The majority of decisions in the building design process are taken in the early design stage. This delicate phase presents the greatest opportunity to obtain high performance buildings, but pertinent performance information is needed for designers to be able to deal with multidisciplinary and contrasting objectives.
In the present work, an integrative approach for the early stages of building design is proposed to obtain detailed information on energy efficient envelope configurations. By means of genetic algorithms, a multi-objective search was performed with the aim of minimising the energy need for heating, cooling and lighting of a case study. The investigation was carried out for an open space office building by varying number, position, shape and type of windows and the thickness of the masonry walls.
The search was performed through an implementation of the NSGA-II algorithm, which was made capable of exchanging information with the EnergyPlus building energy simulation tool. The analyses were conducted both in absence and in presence of an urban context in the climates of Palermo, Torino, Frankfurt and Oslo. In addition, a preliminary analysis on the Pareto front solutions was performed to investigate the statistical variation of the values assumed by the input variables in all the non-dominated solutions.
For the analysed case study, results highlighted a small overall Window-to-Wall Ratio (WWR) of the building in all locations. Pareto front solutions were characterised by low WWR values especially in east, west and north exposed façades. The area of the south facing windows was higher compared to the other orientations and characterised by a higher variability.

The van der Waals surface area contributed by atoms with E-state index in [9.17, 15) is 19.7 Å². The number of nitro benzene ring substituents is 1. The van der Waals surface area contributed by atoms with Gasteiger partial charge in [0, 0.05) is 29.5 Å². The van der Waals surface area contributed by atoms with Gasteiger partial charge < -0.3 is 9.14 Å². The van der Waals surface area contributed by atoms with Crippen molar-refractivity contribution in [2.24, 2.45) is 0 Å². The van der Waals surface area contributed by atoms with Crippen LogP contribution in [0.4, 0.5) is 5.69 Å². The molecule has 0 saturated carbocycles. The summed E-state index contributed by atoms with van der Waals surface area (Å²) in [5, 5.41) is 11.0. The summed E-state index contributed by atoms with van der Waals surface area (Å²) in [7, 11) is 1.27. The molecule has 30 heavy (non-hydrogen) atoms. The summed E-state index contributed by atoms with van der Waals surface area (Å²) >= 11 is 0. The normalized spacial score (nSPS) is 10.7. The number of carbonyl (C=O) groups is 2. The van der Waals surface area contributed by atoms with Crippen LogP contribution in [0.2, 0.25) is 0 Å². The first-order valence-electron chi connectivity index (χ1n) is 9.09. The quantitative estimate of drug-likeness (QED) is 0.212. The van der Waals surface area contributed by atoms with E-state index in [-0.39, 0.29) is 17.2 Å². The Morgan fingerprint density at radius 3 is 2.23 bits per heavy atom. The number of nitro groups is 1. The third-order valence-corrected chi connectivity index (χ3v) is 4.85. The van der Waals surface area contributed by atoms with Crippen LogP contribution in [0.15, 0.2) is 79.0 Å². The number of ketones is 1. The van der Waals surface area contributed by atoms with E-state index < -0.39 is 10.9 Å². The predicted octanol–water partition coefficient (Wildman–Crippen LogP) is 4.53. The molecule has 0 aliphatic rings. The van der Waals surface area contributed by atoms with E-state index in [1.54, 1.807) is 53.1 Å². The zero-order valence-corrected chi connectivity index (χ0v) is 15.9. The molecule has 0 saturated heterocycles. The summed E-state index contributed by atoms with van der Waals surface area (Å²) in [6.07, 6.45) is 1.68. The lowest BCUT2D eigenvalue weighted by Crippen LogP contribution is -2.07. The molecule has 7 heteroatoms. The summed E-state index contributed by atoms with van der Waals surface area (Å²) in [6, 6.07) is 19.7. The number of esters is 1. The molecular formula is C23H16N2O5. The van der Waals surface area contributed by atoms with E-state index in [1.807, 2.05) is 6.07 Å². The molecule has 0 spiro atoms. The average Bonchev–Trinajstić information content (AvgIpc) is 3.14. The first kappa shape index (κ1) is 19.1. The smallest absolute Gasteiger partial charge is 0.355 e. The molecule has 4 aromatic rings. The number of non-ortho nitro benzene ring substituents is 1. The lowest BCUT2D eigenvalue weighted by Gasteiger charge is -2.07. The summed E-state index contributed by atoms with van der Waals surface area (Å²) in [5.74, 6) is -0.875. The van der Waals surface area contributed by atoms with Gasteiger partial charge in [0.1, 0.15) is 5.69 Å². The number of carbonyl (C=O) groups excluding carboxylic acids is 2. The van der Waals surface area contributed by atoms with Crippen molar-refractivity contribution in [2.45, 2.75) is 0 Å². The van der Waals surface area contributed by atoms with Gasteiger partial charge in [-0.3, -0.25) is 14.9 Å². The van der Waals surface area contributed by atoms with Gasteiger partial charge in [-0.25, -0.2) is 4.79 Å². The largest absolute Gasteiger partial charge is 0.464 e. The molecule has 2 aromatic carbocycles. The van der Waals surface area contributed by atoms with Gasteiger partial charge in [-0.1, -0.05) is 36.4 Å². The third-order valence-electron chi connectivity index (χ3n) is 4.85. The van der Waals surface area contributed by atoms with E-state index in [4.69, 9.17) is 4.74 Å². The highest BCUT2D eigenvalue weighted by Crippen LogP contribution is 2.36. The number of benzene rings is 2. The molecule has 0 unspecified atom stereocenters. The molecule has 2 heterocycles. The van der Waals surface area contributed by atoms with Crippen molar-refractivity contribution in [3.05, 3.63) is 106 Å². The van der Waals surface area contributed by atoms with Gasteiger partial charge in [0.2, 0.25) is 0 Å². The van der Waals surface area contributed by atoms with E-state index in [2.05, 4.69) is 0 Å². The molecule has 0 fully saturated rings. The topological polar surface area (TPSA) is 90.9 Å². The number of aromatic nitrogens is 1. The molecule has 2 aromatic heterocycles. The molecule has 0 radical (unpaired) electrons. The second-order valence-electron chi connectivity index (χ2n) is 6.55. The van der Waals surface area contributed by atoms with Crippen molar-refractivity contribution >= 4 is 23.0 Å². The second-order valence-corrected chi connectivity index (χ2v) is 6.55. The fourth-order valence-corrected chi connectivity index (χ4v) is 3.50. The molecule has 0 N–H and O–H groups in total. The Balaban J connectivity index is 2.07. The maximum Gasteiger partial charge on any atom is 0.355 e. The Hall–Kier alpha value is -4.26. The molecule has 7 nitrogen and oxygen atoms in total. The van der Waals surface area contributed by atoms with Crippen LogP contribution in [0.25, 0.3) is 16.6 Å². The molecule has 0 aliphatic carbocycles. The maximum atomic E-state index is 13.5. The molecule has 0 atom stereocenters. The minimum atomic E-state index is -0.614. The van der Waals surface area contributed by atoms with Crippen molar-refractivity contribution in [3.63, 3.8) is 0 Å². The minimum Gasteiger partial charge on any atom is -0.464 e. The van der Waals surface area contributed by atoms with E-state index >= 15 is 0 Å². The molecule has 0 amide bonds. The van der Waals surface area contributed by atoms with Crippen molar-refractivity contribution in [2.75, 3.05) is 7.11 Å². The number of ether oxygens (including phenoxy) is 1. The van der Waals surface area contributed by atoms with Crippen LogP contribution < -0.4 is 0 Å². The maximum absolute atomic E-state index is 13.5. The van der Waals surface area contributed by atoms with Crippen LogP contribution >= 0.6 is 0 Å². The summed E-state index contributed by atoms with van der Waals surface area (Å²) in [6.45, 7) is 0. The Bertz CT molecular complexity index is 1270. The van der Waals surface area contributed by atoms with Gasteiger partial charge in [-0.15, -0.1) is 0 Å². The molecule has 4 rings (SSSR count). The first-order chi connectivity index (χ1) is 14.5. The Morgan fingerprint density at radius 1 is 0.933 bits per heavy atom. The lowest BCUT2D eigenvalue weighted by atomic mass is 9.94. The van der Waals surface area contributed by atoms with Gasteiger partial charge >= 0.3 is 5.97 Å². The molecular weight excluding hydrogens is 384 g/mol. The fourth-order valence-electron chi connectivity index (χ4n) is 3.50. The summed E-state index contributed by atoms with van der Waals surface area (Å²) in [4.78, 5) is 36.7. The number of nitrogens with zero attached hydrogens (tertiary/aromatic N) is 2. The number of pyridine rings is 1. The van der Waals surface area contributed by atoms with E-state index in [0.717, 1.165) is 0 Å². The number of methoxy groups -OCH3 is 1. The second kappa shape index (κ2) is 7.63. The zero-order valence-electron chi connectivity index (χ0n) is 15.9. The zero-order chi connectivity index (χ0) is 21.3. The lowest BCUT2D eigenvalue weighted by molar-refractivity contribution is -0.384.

A new Radiance-based modelling approach called Fener is presented. The motivation is to be able to perform detailed analyses of complex fenestration systems (CFS) from the energetic and daylighting points of view in a computationally efficient manner, so the benefits of innovative products can be easily quantified. The model couples daylighting and thermal simulations in a time-step basis, so that shading control strategies that depend on thermal variables, such as indoor air temperature and energy load, can be simulated without iterating between full-year simulations of a thermal model and a daylighting model. Fener is a single-zone energy model that uses the three-phase method and bi-directional scattering distribution functions (BSDF) to predict the transmitted solar irradiance and indoor illuminance of office spaces with CFS. An evaluation of the model is presented. Fener is tested against EnergyPlus and classic Radiance for different fenestration systems and sky conditions. Cooling and heating energy demand, transmitted solar irradiance and indoor illuminance are compared. As an exemplary application, Fener is used to assess the performance of an innovative perforated lamella system together with a control strategy that depends on indoor air temperature.